No. 898 Philadelphia, 1982, Appeal from Order of the Court of Common Pleas, Trial Division, of Philadelphia County, Equity No. 5953 March Term, 1982
Walter H. Flamm, Jr., Philadelphia, for appellant.
Leonard Spear, Philadelphia, for appellees.
Wickersham, Brosky and Wieand, JJ.
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In this appeal from a final decree refusing relief and dismissing a complaint in equity, appellant contends that the
[ 303 Pa. Super. Page 422]
trial court abused its discretion when it refused to enjoin conduct by pickets which prevented access to a major construction site.*fn1 We agree and reverse.
This is not the usual labor dispute. Neshaminy Constructors, Inc. (hereinafter "N.C.I.") has been awarded a contract by the City of Philadelphia to perform a portion of the construction work on the City's 330 million dollar, federally funded, Northeast Water Pollution Control Project. N.C.I. is a union employer. However, its employees are not represented by appellee, the Philadelphia, Pennsylvania Building and Construction Trades Council; they are represented by the United Steelworkers of America. Both unions are affiliated with the AFL-CIO. On March 22, 1982, when N.C.I.'s work on the project was scheduled to begin, pickets affiliated with appellee appeared at the entrance to the construction site which had been designated for use by N.C.I.'s employees and subcontractors. Their purpose apparently was to protest the awarding of the contract to an employer whose employees were represented by a union other than the Building and Construction Trades Council. The activities of appellee's pickets were recorded by video-tape over the course of three days. These tapes were entered into evidence and examined by the trial judge. The tapes, together with the recorded testimony, have also been examined by the members of this Court. This evidence establishes beyond peradventure of a doubt that vehicles approaching the entrance were denied access to the site. When a vehicle approached the gate, one or more pickets engaged the driver in conversation while several others placed themselves in front of the vehicle. The latter pickets refused to move, and the vehicle was thereby denied entrance. The absence of violence, a fact noted by the trial judge, was attributable solely to the unwillingness of approaching vehicle operators to challenge physically the pickets stationed in front of their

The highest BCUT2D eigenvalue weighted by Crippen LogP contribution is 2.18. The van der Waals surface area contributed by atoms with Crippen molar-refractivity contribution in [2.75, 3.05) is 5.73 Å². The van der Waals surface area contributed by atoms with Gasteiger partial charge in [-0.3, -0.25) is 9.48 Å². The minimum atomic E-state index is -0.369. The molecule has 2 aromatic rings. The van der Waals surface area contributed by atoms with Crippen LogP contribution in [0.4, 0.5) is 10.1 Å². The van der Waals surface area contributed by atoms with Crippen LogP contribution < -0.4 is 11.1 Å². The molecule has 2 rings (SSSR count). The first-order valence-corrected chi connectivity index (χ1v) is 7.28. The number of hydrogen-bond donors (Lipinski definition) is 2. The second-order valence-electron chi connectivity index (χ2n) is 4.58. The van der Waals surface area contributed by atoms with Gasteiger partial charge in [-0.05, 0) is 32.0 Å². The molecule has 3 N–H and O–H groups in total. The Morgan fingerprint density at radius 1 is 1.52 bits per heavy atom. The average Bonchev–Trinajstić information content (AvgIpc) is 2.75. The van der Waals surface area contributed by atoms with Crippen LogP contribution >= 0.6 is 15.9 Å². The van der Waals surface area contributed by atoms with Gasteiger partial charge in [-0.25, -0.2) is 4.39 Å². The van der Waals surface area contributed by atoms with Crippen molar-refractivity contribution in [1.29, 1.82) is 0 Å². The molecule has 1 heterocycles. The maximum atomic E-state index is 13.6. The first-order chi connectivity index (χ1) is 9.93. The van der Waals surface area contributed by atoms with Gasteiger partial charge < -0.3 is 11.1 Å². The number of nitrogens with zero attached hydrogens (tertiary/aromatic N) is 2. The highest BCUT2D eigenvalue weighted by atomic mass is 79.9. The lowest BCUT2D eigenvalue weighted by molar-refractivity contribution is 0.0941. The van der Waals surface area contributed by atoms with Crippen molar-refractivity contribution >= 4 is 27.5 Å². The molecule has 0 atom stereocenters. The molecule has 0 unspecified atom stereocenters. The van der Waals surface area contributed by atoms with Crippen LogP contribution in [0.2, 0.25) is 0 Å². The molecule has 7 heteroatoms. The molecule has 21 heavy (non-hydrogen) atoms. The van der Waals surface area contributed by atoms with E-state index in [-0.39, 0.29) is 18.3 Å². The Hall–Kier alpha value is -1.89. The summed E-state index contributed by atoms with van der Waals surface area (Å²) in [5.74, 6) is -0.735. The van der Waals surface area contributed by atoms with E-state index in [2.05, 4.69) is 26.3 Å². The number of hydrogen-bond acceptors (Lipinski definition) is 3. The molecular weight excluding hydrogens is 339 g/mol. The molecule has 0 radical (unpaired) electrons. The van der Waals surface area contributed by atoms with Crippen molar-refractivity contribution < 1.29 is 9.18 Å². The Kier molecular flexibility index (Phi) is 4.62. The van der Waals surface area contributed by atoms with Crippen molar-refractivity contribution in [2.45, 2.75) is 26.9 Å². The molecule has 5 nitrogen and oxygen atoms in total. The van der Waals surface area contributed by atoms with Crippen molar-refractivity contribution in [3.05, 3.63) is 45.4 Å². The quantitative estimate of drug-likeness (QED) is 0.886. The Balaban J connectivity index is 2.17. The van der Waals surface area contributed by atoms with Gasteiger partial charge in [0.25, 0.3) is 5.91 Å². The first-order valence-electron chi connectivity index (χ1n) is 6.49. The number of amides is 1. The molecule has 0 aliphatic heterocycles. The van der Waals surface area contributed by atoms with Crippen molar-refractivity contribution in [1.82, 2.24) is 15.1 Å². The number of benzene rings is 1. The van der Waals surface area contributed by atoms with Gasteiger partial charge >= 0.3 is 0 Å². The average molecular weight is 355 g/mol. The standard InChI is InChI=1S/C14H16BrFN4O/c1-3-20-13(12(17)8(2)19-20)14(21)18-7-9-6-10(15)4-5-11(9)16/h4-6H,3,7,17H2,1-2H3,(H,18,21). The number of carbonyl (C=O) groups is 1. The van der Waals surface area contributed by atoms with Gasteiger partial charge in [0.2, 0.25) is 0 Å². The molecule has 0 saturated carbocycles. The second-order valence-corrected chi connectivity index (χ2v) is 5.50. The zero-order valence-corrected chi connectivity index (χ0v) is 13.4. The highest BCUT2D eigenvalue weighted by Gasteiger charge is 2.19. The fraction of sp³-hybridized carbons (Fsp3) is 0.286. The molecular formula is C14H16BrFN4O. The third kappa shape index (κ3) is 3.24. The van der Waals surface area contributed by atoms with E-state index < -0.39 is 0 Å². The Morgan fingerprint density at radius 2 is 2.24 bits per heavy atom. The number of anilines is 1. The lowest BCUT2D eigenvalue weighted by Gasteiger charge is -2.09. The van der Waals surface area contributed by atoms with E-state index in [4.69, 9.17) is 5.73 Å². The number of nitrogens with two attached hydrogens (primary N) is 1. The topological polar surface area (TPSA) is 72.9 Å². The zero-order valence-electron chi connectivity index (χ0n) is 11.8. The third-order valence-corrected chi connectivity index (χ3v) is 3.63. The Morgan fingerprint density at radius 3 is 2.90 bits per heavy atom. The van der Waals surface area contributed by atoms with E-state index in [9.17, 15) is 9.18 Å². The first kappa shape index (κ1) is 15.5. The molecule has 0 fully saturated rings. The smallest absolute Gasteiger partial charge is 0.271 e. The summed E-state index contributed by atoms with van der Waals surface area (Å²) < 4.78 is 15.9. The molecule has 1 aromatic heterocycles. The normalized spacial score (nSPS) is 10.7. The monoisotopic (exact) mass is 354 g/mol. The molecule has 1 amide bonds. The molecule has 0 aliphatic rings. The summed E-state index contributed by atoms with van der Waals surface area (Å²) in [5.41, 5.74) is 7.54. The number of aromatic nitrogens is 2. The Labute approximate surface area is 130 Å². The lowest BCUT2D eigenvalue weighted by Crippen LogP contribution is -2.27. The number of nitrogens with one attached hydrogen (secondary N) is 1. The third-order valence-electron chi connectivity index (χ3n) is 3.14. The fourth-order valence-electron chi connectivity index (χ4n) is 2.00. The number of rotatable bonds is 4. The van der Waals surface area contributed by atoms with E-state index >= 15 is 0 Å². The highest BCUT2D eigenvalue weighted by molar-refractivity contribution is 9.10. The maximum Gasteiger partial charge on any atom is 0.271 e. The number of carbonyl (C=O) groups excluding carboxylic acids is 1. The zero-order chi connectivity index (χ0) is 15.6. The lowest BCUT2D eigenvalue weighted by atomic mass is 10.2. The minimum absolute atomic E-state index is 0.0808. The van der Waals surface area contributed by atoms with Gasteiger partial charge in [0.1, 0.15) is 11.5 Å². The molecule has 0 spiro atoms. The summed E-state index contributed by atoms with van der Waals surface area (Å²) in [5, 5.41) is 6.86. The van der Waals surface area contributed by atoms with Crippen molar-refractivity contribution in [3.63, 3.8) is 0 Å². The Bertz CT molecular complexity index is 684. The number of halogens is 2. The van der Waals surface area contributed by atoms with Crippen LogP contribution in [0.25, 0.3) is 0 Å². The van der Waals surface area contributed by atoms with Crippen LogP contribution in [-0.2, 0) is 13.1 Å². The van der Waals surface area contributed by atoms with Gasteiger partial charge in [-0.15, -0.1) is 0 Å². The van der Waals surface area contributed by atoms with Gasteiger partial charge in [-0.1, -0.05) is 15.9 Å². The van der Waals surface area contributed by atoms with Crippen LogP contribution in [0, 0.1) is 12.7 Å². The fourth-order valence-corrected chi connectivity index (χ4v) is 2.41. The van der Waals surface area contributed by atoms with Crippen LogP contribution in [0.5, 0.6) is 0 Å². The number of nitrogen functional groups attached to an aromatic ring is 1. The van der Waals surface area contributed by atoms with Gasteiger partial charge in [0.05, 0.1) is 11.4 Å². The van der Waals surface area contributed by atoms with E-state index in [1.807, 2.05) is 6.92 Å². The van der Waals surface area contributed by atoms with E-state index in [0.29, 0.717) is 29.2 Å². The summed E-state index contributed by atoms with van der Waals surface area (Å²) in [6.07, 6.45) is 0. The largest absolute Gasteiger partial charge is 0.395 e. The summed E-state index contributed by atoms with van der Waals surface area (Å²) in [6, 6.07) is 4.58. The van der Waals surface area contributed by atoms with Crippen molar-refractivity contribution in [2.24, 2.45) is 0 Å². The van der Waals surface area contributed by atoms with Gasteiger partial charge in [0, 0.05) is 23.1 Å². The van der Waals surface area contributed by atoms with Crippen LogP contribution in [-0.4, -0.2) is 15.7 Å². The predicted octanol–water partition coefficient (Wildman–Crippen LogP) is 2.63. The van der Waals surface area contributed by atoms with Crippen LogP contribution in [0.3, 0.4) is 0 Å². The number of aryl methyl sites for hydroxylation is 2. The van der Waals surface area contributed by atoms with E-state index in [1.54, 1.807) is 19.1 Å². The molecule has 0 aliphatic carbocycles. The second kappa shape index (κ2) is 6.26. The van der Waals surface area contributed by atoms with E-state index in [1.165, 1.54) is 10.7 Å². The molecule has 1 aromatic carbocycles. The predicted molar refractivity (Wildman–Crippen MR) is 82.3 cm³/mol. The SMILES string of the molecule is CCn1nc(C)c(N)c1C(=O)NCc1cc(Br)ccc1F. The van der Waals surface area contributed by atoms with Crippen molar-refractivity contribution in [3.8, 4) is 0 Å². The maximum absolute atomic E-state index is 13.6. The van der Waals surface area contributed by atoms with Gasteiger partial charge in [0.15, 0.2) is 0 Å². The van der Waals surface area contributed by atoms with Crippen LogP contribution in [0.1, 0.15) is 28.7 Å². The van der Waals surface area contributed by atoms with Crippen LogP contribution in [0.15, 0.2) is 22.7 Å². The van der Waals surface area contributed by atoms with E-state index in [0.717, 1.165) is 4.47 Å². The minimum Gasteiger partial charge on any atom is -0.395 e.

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vehicles. Rather than attempt to force their way into the construction site, the drivers withdrew.*fn2
At the outset of the proceedings, it was stipulated by the parties, with the approval of the trial judge, that the hearing would be a final hearing and would decide whether permanent injunctive relief should be granted. The court's order, therefore, was not one which could be reconsidered if a preliminary injunction were granted or denied. On appeal from a final decree, the standard of review is not whether there were "any apparently reasonable grounds for the action of the court below", as is the case when the issuance or denial of preliminary injunctive relief is reviewed. See e.g.: Link Belt Co. v. Local Union No. 118 of American Federation of Technical Engineers, 415 Pa. 122, 129, 202 A.2d 314, 318 (1964); Philadelphia Minit-Man Car Wash Corp. v. Building and Construction Trades Council of Philadelphia and Vicinity, 411 Pa. 585, 589, 192 A.2d 378, 380 (1963); Mead Johnson & Co. v. Martin Wholesale Distributors, Inc., 408 Pa. 12, 19, 182 A.2d 741, 745 (1962). On the contrary, the test is whether the trial court, in entering a final decree, abused its discretion or committed an error of law. Westinghouse Electric Corp. v. United Electrical, Radio & Machine Workers of America (CIO) Local 601 et al., 353 Pa. 446, 449, 46 A.2d 16, 18 (1946) (Lower court denied injunctive relief and dismissed complaint). See also: Sack v. Feinman, 489 Pa. 152, 165-66, 413 A.2d 1059, 1066 (1980); Felmlee et al. v. Lockett, 466 Pa. 1, 7, 351 A.2d 273, 276 (1976); Krosnar v. Schmidt Krosnar McNaughton Garrett Co., 282 Pa. Super. 526, 534, 423 A.2d 370, 374 (1980).
Applying an abuse of discretion standard to the facts of the case, we are constrained to conclude that the trial court's refusal to enter an order guaranteeing unimpeded access to the project constituted an abuse of discretion. Significantly, our determination does not ...